Royal Mail has revealed a multimillion-pound cost attached to a serious ransomware breach it suffered earlier this year.
The British postal service company was hit by a LockBit affiliate, in an incident which caused “severe service disruption” for items sent abroad. It later transpired that the ransomware actors were demanding nearly $80m from the firm to prevent them leaking its stolen data.
Although Royal Mail refused to pay, in line with law enforcement advice, the operational costs associated with the incident are starting to emerge.
The half-year financials for the International Distribution Services business, which comprises Royal Mail and GLS, noted a 6.5% year-on-year revenue decline for the 26 weeks to September 2023. The cause given was industrial action and the ransomware breach.
The macro-economic backdrop, industrial action and the cyber-incident were blamed for a 5% drop in international parcel volumes.
“The business is focused on recovering customer relationships,” Royal Mail added.
Interestingly, “infrastructure costs” increased by 5.6% in the same period. The company said this was partly fuelled by “costs of remediation and systems resilience improvement following the cyber-attack on the Heathrow Worldwide Distribution Centre of £10m.”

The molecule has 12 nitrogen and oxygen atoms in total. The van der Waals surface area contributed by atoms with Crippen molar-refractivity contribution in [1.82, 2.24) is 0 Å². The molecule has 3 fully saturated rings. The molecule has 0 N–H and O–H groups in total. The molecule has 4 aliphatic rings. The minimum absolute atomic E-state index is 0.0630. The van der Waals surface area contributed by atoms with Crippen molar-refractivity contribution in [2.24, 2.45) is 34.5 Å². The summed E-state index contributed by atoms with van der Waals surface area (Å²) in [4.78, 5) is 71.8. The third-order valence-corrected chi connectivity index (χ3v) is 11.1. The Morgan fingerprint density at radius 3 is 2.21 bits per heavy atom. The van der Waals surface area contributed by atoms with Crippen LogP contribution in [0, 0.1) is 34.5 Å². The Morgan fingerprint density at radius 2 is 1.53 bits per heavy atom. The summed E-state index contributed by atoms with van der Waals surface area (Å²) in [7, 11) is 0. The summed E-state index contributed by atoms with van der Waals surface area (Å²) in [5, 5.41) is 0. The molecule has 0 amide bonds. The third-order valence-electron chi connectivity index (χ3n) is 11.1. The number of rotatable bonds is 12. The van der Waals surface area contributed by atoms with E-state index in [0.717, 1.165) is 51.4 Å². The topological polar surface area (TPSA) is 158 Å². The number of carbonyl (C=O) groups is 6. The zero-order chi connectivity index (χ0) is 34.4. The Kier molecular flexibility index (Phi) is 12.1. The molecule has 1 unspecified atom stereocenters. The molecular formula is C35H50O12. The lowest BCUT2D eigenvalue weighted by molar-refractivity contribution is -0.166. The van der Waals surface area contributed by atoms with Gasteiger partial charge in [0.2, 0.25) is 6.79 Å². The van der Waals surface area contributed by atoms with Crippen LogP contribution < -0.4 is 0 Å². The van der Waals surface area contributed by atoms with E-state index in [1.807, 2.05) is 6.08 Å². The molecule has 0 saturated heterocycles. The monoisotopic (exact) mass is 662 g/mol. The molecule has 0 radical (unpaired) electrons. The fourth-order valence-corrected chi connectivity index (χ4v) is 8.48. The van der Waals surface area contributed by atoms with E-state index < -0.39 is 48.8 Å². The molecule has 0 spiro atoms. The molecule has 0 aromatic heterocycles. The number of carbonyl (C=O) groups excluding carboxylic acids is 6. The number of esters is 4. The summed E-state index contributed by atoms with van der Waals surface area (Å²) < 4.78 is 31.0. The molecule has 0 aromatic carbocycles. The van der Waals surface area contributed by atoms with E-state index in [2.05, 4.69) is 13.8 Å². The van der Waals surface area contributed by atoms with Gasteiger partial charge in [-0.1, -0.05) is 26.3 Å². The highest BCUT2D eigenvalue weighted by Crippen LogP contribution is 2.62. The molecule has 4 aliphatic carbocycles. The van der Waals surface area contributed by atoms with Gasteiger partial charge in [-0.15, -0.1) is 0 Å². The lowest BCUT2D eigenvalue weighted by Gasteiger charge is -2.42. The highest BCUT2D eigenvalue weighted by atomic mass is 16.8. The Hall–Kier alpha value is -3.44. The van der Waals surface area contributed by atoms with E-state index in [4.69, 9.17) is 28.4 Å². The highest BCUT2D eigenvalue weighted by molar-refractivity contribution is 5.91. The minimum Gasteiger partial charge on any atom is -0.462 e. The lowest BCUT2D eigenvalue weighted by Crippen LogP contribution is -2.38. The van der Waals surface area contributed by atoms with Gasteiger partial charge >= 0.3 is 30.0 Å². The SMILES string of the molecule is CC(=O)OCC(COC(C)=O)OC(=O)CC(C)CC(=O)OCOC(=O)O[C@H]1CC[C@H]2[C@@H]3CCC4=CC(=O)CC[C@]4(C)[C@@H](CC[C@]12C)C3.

SecurityScorecard CISO, Steve Cobb, explained that this expenditure could include system recovery and rebuild.
“Ransomware infections will many times leave systems unusable, so they must be rebuilt from scratch and this could include purchasing new hardware and new virtual services. This is many times true even if the company pays the ransom and gets a decryption key,” he added.
“The decryption process is typically ineffective and really just gives an organization access to unencrypted data that then must be migrated to functioning infrastructure. This is very time consuming and costs lots of money.”
Hardening of identity management systems and cloud security may also be on the cards, as identity is usually compromised during a ransomware attack kill chain and cloud environments are often targeted for initial access, he added.
“They could also be investing in resources,” Cobb concluded.
“We see many of these victims who have a mature security program, but it is not monitored and maintained as it should be because they are understaffed or have staff inexperienced with hardening systems to protect from threats like ransomware.”